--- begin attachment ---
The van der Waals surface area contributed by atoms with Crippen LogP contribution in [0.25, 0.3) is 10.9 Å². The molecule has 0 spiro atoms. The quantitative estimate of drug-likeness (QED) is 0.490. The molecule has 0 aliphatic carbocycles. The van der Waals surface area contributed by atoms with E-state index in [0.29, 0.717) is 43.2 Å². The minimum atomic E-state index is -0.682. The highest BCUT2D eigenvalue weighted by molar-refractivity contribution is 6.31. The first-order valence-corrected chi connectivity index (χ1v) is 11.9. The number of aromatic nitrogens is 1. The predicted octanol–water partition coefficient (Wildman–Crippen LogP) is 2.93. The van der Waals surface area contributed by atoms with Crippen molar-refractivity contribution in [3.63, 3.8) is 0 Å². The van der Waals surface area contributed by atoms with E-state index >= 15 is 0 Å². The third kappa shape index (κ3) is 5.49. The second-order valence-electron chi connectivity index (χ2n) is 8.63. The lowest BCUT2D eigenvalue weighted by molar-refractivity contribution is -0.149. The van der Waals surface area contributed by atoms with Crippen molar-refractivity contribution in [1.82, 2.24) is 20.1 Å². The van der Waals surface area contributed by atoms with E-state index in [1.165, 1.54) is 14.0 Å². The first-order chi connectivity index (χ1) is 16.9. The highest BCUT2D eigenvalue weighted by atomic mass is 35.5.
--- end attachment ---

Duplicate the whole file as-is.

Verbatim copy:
The van der Waals surface area contributed by atoms with Crippen LogP contribution in [0.25, 0.3) is 10.9 Å². The molecule has 0 spiro atoms. The quantitative estimate of drug-likeness (QED) is 0.490. The molecule has 0 aliphatic carbocycles. The van der Waals surface area contributed by atoms with E-state index in [0.29, 0.717) is 43.2 Å². The minimum atomic E-state index is -0.682. The highest BCUT2D eigenvalue weighted by molar-refractivity contribution is 6.31. The first-order valence-corrected chi connectivity index (χ1v) is 11.9. The number of aromatic nitrogens is 1. The predicted octanol–water partition coefficient (Wildman–Crippen LogP) is 2.93. The van der Waals surface area contributed by atoms with Crippen molar-refractivity contribution in [3.63, 3.8) is 0 Å². The van der Waals surface area contributed by atoms with E-state index >= 15 is 0 Å². The third kappa shape index (κ3) is 5.49. The second-order valence-electron chi connectivity index (χ2n) is 8.63. The lowest BCUT2D eigenvalue weighted by molar-refractivity contribution is -0.149. The van der Waals surface area contributed by atoms with Crippen molar-refractivity contribution in [1.82, 2.24) is 20.1 Å². The van der Waals surface area contributed by atoms with E-state index in [1.165, 1.54) is 14.0 Å². The first-order chi connectivity index (χ1) is 16.9. The highest BCUT2D eigenvalue weighted by atomic mass is 35.5.